14 Feb 2020
I was going through my office the other day looking for something, and then I saw it for the first time in many years. It was my old typewriter.
Most people today have no idea what the typewriter is. I remember, however, my very first typewriter. I was so excited to get it and begin writing with it. I wrote a bunch of poems on that typewriter, and I sure wish I had copies of those poems.
Up until I got my typewriter, I was writing everything by hand, which can get very tiring after a while. There were typewriters in my school, and I went to a class to learn how to use a typewriter. However, I had no typewriter at home.
That Christmas, my parents surprised me with my very own typewriter. I was so excited about it, and I spent a lot of time typing nonsense. I used that typewriter for many years, and it was quite a companion with me.
Then I decided to upgrade to an electric typewriter. That was a significant upgrade for me. An afterthought: I wished I would've kept that first typewriter. When I got the electric typewriter, I could type faster than I was ever able to type before. I could not keep enough paper in the typewriter while typing.
Using those typewriters, you put in one sheet at a time, but since I knew nothing better, it was a wonderful thing. I went through a lot of paper.
In those old typewriters, what you typed was exactly what you got. If you mistyped a word, it was mistyped. I cannot remember how many times I yanked the paper out of the typewriter, put in a new piece and started typing all over again.
The thing so exciting was if I wanted several copies of what I was typing, I could use carbon paper between each page. What I typed on the first page was typed on the second and third pages. That sure was exciting because now I had copies of what I was typing.
The problem was, when I made a typo on the first page, it went all the way through to the last page. You could not fool those carbon copies. What was on one was precisely on the other.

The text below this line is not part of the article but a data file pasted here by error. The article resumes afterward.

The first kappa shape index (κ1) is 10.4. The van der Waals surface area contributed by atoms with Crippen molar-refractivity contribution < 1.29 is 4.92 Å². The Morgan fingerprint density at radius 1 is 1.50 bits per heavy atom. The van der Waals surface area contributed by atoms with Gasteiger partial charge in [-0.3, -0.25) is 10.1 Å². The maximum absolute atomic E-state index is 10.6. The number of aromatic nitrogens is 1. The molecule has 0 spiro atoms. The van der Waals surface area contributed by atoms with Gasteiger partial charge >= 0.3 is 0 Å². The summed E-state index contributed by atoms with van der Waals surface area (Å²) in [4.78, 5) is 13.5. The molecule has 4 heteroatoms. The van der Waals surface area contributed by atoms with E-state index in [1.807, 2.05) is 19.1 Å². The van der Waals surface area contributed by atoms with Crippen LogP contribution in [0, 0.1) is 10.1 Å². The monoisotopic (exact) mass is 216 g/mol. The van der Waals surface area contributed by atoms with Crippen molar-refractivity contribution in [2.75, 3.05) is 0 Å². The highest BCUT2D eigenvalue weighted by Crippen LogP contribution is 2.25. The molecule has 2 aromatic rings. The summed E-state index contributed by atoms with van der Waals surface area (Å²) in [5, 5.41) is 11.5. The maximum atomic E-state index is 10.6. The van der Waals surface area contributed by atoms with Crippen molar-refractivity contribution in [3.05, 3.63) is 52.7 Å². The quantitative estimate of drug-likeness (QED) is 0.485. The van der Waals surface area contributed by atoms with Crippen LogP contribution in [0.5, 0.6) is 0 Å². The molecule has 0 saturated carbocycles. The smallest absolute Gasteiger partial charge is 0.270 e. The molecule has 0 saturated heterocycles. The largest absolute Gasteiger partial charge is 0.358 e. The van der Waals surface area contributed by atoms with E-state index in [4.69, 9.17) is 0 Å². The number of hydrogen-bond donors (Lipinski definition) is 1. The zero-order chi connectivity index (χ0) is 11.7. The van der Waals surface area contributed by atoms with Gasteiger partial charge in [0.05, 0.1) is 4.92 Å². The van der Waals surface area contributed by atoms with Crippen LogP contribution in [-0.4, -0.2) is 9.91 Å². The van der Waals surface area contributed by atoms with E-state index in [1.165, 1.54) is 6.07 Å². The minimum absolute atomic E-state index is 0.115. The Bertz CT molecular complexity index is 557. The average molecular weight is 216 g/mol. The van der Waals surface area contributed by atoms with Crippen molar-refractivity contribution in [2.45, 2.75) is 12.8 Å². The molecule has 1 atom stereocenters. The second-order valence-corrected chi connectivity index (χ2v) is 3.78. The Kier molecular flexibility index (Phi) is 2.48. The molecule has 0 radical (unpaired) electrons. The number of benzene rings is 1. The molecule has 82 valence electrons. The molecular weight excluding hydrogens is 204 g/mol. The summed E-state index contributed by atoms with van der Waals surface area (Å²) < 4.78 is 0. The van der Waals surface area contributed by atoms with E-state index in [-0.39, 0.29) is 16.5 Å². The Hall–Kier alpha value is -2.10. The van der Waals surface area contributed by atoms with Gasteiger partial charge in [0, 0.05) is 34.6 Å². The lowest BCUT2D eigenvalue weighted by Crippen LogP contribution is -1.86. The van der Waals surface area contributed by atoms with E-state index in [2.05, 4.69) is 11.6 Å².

I was thinking about that the other day and was wondering how I used up a forest of trees just learning to type.
That typewriter was a friend of mine, and we worked like a well-oiled machine. The thing about that typewriter, it never tried to correct me. It always went along with what I said and wrote — and never talked back to me. I was actually in charge.
I could always tell where my typewriter was because it was where I put it, and it never moved. To move that typewriter would have been a big job, and so it always remained on my desk in my room exactly where I put it. I could not take it traveling with me; I had to use it where it was.
At the time, I thought I had no better friend than that old typewriter of mine. To look at it now, I kinda smile as I remember how things have changed.
I was writing my first book, typing each page, when I learned about this new thingamajig called a computer. Well, I was not going to get anything modern. I was going to do things the old way. After all, Ernest Hemingway did all his typing on a typewriter.
The more I learned about these computers, the more interested I became. According to the people I was talking to, I could increase my output 100 times faster. I initially did not believe that.
Finally, halfway through that first book, I decided to switch over to a computer. Those first computers had no hard drive, so you had to put a floppy disk in to run any program that you might be using. You also had to save what you were writing to a floppy disk.
I set that new computer up in my office and started fiddling around with it to try to understand how it worked. Much to my surprise, the more I fiddled, the more I liked the music I was hearing.
I did not have to use paper until the manuscript was completed and I could print it out on a printer. If I made a typo, I could correct it right there on the screen, no problem.
Getting adjusted to it was difficult for me. I remember the first chapter I did and worked very hard to complete, but I forgot to save it on a disk and lost that whole chapter. I was a little provoked because my old typewriter would never have done that!
Through the years, I have regularly upgraded my computers to the point where I do not have to do much typing anymore. I can dictate into my computer and see words appear on the screen.
Looking at that old typewriter, I thought of what Solomon once said. “The thing that hath been, it is that which shall be; and that which is done is that which shall be done: and there is no new thing under the sun” (Ecclesiastes 1:9).
Maybe the way I do certain things today has changed, but the message is always the same. Techniques change, but words never will.